Therapeutic roles, treatments and learning systems
"Staff are keen to learn and take regular input from professionals. Some activities have been re-designed to include my son." Mother of child at nursery since four months old
- Find out what the interventions plan to achieve and any role your setting might have - ask parents for any current tasks / targets and so on.
- Keep communication lines open with parents and professionals - ask questions.
- Check if there are alternative ways of doing things.
- Familiarise yourself with the specialist equipment provided.
- Parents may need a bit of extra time for exchange of information.
- Positive feedback is particularly valued by parents.
Usually when we talk about therapy for cerebral palsy we mean the three mainstream therapies - physiotherapy, occupational therapy and speech and language therapy, or forms of treatment that involve some or all of these. This section aims to give basic information about what therapists do and how they can help. It also signposts to some of the other treatments and complementary therapies that children with cerebral palsy may be experiencing. This is important especially since the parent may need support to communicate their child's experiences.
"I have to provide regular feedback to the nursery on the requirements of other therapies due to cross-boundary problems."
Parent of a three-year-old
How therapy can help children with cerebral palsy
Physiotherapists, occupational therapists and speech therapists often work closely together to devise treatment programmes that will meet the needs of both the child and the family. As the nature of cerebral palsy varies immensely, the therapy is adapted to the needs of the individual child. For example:
- work at teaching children how to inhibit spasticity (stiffness) in their muscles in order to promote and produce good patterns of movement. This is achieved through the use of exercise, structured physical activity and, if necessary, the use of splints.
- look at the best posture, walking pattern and, in conjunction with an occupational therapist, seating for the child, implementing programmes to address a specific difficulty.
Occupational therapists might
- try to develop certain physical and learning skills using special play equipment and advise on equipment to help mobility such as tricycles and trolleys.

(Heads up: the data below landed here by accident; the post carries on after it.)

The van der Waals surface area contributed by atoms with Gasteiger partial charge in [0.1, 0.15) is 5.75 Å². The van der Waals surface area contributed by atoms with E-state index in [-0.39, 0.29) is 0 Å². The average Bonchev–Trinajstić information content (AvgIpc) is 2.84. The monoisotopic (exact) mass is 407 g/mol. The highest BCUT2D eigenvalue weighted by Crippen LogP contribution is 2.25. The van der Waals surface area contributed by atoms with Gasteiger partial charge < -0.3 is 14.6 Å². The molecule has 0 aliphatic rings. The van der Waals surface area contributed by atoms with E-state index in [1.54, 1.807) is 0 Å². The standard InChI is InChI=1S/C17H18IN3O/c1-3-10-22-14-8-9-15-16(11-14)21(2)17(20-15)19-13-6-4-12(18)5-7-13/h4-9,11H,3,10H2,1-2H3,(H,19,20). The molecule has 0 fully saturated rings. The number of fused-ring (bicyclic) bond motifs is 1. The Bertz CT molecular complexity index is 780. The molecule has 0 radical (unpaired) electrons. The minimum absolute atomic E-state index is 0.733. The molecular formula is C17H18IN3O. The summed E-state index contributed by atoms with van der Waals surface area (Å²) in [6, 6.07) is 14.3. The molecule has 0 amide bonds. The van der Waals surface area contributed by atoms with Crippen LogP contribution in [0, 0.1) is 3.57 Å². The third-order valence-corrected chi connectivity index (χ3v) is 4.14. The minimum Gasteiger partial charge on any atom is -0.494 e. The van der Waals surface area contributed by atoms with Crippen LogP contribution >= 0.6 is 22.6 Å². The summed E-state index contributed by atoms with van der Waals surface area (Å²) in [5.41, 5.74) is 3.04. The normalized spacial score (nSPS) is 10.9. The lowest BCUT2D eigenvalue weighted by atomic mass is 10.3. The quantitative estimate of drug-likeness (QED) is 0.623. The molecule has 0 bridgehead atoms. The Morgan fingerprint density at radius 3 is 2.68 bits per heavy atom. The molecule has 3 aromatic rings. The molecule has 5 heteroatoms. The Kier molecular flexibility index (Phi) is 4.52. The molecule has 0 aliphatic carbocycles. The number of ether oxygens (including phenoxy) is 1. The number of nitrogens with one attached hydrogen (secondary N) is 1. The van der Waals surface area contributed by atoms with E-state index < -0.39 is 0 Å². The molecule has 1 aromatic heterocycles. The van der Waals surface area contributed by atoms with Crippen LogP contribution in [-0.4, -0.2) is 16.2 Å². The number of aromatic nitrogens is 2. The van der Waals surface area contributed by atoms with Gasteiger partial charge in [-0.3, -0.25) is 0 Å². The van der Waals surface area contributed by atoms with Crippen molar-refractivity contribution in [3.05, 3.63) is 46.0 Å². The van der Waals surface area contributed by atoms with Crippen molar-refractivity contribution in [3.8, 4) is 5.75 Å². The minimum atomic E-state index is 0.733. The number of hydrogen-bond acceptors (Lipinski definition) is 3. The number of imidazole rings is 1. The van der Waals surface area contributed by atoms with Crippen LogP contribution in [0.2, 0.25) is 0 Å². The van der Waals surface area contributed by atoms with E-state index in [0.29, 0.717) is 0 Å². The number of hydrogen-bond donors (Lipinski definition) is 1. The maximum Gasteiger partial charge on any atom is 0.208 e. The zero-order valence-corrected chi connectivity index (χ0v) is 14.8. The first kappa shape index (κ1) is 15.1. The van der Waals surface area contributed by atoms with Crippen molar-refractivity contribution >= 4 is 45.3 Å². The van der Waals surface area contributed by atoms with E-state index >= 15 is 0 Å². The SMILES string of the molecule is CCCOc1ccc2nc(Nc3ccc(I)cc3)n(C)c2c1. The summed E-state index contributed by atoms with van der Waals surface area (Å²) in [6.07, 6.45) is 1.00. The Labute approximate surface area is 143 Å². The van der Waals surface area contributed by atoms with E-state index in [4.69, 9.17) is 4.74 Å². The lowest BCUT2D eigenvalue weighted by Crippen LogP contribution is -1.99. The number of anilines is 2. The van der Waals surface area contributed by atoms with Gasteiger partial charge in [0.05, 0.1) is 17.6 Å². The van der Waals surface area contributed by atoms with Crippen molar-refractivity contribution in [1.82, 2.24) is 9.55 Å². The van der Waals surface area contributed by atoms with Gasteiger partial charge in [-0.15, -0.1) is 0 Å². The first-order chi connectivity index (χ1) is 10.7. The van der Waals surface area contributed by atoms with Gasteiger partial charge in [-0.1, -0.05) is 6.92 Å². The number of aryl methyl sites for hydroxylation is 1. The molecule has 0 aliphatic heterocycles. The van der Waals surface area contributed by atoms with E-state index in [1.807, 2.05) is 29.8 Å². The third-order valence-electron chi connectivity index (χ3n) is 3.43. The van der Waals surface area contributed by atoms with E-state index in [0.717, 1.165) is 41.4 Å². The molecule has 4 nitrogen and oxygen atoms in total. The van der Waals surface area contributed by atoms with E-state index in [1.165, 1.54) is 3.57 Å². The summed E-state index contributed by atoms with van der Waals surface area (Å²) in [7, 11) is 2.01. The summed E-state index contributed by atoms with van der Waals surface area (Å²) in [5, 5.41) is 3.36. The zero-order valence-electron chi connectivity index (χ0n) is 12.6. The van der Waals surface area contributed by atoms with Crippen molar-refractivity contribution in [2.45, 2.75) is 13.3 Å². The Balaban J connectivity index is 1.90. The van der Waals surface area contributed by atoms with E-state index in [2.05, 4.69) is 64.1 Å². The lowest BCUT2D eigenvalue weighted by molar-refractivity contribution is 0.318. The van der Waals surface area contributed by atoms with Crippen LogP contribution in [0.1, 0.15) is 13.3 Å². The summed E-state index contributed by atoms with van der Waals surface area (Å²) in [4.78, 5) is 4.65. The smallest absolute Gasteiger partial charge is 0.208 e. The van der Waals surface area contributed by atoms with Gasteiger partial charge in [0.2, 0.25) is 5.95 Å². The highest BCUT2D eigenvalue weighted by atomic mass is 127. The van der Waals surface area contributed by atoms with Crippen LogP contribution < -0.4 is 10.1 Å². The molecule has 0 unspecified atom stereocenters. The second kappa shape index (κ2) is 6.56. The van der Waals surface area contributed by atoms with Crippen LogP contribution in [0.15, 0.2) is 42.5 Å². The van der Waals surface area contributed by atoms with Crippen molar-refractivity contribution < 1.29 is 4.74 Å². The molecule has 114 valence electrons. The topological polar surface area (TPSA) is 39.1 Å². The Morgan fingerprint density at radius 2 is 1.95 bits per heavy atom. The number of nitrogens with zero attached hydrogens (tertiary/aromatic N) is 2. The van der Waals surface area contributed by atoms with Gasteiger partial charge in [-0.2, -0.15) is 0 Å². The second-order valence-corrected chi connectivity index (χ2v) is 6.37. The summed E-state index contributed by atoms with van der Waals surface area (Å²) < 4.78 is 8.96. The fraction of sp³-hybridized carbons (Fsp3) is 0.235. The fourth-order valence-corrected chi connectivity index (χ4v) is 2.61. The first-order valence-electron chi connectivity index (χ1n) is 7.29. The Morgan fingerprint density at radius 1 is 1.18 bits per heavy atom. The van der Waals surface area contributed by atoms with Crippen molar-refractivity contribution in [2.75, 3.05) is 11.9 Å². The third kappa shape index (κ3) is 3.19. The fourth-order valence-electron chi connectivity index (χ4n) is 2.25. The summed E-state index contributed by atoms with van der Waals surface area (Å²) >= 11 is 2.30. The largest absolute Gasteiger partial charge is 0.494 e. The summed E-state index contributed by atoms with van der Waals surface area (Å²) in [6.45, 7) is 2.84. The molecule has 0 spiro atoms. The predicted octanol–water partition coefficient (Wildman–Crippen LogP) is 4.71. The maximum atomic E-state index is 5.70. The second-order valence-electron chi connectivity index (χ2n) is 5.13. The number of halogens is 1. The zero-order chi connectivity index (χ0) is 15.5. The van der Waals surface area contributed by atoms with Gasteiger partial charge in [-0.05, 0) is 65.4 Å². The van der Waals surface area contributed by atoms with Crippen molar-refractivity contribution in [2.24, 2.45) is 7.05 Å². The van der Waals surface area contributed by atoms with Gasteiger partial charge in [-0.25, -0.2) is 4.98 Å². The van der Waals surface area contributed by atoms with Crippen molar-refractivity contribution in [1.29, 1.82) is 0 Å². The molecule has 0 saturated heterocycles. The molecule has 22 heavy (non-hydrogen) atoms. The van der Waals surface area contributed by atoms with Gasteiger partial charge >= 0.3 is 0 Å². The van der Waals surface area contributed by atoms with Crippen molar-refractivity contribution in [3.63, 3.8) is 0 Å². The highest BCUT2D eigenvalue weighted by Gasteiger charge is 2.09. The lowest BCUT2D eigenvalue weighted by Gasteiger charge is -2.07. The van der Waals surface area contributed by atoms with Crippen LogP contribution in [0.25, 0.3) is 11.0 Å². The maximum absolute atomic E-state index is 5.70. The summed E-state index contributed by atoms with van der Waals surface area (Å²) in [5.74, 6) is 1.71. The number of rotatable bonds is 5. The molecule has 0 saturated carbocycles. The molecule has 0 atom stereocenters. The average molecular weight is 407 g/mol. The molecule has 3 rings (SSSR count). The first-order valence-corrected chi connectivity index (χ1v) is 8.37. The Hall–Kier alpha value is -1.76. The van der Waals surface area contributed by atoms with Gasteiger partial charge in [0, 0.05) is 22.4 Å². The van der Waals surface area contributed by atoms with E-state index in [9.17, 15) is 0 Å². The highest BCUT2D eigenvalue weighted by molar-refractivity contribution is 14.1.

- give advice on equipment and aids that may enable the child to achieve greater success with everyday activities.
- look at visual perception and be suggesting exercises to address issues here.
Speech and language therapists may be
- involved very early on if a child has eating, drinking or swallowing problems
- working towards implementing programmes to address a specific speech difficulty.
- supporting a child with delayed language because they may be unable to play and explore like non-disabled children.
- working with early years workers, occupational therapists and parents to encourage suitable learning activities.
- providing aids (this might include the use of sign language, symbol speech or a communication aid to support communication) to help a child who is having major problems with language or speech.
Interventions will often lessen the frustration that an individual experiences at not being able to communicate their wishes and desires.
"The physios made up a postural management file, which was useful to show staff photos of how to position Emma in her equipment - standing frame, seating system, etc. Also explained how different positions - e.g. using wedge, bench, gaiters - could be used to promote inclusion and provide therapy simultaneously."
Comment from parent
Other treatments, therapies and learning systems
Scope produces information sheets on a range of treatments, therapies and learning systems including
- An introduction to therapy
- Bobath Therapy
- Botulinum Toxin A
- Dolphin Therapy
- Intrathecal Baclofen Therapy (ITB for spasticity)
- Lycra dynamic splinting: The UPSuit
- Targeted Training; and
- Conductive Education
It may be useful to know about Scope's links to the Schools for Parents network and Peto UK. Find out more at www.scope.org.uk